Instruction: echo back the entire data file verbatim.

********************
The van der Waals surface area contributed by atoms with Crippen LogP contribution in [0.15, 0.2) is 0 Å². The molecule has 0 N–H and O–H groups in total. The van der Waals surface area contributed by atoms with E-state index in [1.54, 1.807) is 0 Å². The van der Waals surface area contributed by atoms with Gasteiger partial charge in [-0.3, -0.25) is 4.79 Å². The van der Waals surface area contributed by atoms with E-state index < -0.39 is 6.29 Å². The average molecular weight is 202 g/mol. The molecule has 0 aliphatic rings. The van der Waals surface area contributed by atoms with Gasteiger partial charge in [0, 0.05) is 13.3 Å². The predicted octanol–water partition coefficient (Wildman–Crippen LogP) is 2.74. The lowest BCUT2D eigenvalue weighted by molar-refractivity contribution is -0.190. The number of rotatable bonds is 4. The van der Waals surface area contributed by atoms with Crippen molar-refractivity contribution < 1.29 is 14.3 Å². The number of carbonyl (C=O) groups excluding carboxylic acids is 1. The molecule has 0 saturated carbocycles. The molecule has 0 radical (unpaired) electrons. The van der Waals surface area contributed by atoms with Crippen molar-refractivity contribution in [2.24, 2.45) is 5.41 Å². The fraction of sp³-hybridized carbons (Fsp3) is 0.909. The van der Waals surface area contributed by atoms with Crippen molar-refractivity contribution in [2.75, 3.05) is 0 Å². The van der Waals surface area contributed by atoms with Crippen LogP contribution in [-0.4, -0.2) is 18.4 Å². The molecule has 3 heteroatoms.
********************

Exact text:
The van der Waals surface area contributed by atoms with Crippen LogP contribution in [0.15, 0.2) is 0 Å². The molecule has 0 N–H and O–H groups in total. The van der Waals surface area contributed by atoms with E-state index in [1.54, 1.807) is 0 Å². The van der Waals surface area contributed by atoms with Gasteiger partial charge in [-0.3, -0.25) is 4.79 Å². The van der Waals surface area contributed by atoms with E-state index < -0.39 is 6.29 Å². The average molecular weight is 202 g/mol. The molecule has 0 aliphatic rings. The van der Waals surface area contributed by atoms with Gasteiger partial charge in [0, 0.05) is 13.3 Å². The predicted octanol–water partition coefficient (Wildman–Crippen LogP) is 2.74. The lowest BCUT2D eigenvalue weighted by molar-refractivity contribution is -0.190. The number of rotatable bonds is 4. The van der Waals surface area contributed by atoms with Crippen molar-refractivity contribution < 1.29 is 14.3 Å². The number of carbonyl (C=O) groups excluding carboxylic acids is 1. The molecule has 0 saturated carbocycles. The molecule has 0 radical (unpaired) electrons. The van der Waals surface area contributed by atoms with Crippen molar-refractivity contribution in [2.24, 2.45) is 5.41 Å². The fraction of sp³-hybridized carbons (Fsp3) is 0.909. The van der Waals surface area contributed by atoms with Crippen molar-refractivity contribution in [2.75, 3.05) is 0 Å². The van der Waals surface area contributed by atoms with Crippen LogP contribution in [-0.4, -0.2) is 18.4 Å². The molecule has 3 heteroatoms.